Dr. Akizumi Tsutsumi of the University of Occupational and Environmental Health in Fukuoka and colleagues studied 6,553 Japanese workers -- 3,190 men and 3,363 women, age 65 and younger -- who completed an initial questionnaire and physical examination from 1992 to 1995. The workers were tracked annually for an average of 11 years.
Over this time, 147 strokes occurred, including 91 in men and 56 in women. The stroke events occurred in seven men and 11 women with "low-strain" jobs, or low job demand and high job control; in 23 men and 15 women with "active" jobs, or high job demand and high job control; 33 men and 15 women with "passive" jobs, or low job demand and low job control and 28 men and 15 women with "high-strain" jobs, or high job demand and low job control.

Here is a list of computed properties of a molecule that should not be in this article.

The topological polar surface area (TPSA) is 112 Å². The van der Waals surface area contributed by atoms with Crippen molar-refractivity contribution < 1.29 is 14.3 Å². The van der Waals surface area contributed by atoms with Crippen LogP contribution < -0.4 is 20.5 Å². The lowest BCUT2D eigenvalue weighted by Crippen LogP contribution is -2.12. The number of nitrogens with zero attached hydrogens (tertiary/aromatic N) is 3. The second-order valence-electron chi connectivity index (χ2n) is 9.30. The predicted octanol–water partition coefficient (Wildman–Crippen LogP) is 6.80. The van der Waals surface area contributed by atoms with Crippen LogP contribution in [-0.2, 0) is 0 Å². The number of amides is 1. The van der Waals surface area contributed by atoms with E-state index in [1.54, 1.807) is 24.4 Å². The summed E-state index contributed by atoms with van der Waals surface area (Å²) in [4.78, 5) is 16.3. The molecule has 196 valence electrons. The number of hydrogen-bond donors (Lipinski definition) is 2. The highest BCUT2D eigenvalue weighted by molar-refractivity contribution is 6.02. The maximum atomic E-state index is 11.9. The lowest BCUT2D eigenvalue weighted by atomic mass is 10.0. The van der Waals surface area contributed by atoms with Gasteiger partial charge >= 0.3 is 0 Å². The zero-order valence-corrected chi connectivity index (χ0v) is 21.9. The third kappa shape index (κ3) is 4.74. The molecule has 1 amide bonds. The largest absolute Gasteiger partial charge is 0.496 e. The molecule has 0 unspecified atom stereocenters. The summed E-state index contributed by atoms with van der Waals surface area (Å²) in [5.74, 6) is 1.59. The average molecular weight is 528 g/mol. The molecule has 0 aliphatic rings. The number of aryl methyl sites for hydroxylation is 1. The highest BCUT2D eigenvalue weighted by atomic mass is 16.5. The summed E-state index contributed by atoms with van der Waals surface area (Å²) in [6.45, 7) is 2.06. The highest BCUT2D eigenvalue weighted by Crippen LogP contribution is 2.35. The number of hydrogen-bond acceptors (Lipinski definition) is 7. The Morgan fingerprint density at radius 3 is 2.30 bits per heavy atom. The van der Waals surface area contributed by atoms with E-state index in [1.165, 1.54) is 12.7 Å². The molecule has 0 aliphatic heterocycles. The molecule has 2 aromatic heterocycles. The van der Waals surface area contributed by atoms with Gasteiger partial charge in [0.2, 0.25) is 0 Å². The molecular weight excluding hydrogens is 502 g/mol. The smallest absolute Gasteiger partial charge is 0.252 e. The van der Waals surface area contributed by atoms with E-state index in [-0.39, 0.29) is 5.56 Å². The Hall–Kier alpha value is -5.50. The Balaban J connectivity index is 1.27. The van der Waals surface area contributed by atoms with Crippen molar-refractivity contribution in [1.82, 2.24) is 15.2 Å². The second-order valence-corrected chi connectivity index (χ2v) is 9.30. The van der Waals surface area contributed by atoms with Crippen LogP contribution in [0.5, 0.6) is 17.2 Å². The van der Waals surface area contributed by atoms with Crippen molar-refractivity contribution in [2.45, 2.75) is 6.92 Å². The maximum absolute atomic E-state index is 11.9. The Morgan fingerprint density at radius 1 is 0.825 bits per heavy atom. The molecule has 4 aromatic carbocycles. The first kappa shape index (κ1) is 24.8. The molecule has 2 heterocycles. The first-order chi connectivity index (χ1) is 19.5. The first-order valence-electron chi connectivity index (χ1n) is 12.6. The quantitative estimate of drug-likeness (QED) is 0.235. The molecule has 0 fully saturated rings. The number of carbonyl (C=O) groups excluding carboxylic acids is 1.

The researchers found a two-fold increase in the risk of total stroke among men with job strain -- a combination of high job demand and low job control. Although women with high-strain jobs tended to have a higher risk of stroke than women with low-strain jobs, no statistically significant differences were found among women, the researchers said.
The findings are published in the Archives of Internal Medicine.
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